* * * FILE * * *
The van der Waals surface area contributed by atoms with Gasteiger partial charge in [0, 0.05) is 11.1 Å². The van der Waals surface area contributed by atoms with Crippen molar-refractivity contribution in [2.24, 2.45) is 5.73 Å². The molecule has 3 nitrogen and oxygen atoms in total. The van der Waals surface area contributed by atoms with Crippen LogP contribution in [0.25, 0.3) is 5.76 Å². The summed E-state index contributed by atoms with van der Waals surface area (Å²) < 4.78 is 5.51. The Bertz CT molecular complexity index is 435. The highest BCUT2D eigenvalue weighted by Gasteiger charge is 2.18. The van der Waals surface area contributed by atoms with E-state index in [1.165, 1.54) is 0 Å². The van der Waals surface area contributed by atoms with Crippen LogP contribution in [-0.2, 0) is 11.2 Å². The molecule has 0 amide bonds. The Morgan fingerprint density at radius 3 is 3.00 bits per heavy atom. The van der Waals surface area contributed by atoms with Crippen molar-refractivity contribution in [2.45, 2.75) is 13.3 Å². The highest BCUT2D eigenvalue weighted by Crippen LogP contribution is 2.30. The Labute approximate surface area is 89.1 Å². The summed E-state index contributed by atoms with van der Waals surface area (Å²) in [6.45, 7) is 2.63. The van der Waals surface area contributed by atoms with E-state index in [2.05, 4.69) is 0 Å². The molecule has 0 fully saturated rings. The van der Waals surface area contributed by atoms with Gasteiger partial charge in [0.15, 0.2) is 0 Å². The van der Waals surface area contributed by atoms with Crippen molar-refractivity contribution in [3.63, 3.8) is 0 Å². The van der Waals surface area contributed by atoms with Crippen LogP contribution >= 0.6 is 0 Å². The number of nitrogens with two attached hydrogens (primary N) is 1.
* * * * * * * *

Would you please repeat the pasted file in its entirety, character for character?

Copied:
The van der Waals surface area contributed by atoms with Gasteiger partial charge in [0, 0.05) is 11.1 Å². The van der Waals surface area contributed by atoms with Crippen molar-refractivity contribution in [2.24, 2.45) is 5.73 Å². The molecule has 3 nitrogen and oxygen atoms in total. The van der Waals surface area contributed by atoms with Crippen LogP contribution in [0.25, 0.3) is 5.76 Å². The summed E-state index contributed by atoms with van der Waals surface area (Å²) < 4.78 is 5.51. The Bertz CT molecular complexity index is 435. The highest BCUT2D eigenvalue weighted by Gasteiger charge is 2.18. The van der Waals surface area contributed by atoms with E-state index in [1.165, 1.54) is 0 Å². The van der Waals surface area contributed by atoms with Crippen LogP contribution in [-0.2, 0) is 11.2 Å². The molecule has 0 amide bonds. The Morgan fingerprint density at radius 3 is 3.00 bits per heavy atom. The van der Waals surface area contributed by atoms with Crippen molar-refractivity contribution in [2.45, 2.75) is 13.3 Å². The highest BCUT2D eigenvalue weighted by Crippen LogP contribution is 2.30. The Labute approximate surface area is 89.1 Å². The summed E-state index contributed by atoms with van der Waals surface area (Å²) in [6.45, 7) is 2.63. The van der Waals surface area contributed by atoms with E-state index in [2.05, 4.69) is 0 Å². The molecule has 0 fully saturated rings. The van der Waals surface area contributed by atoms with Gasteiger partial charge in [0.15, 0.2) is 0 Å². The van der Waals surface area contributed by atoms with Crippen molar-refractivity contribution in [3.63, 3.8) is 0 Å². The van der Waals surface area contributed by atoms with Crippen LogP contribution >= 0.6 is 0 Å². The number of nitrogens with two attached hydrogens (primary N) is 1.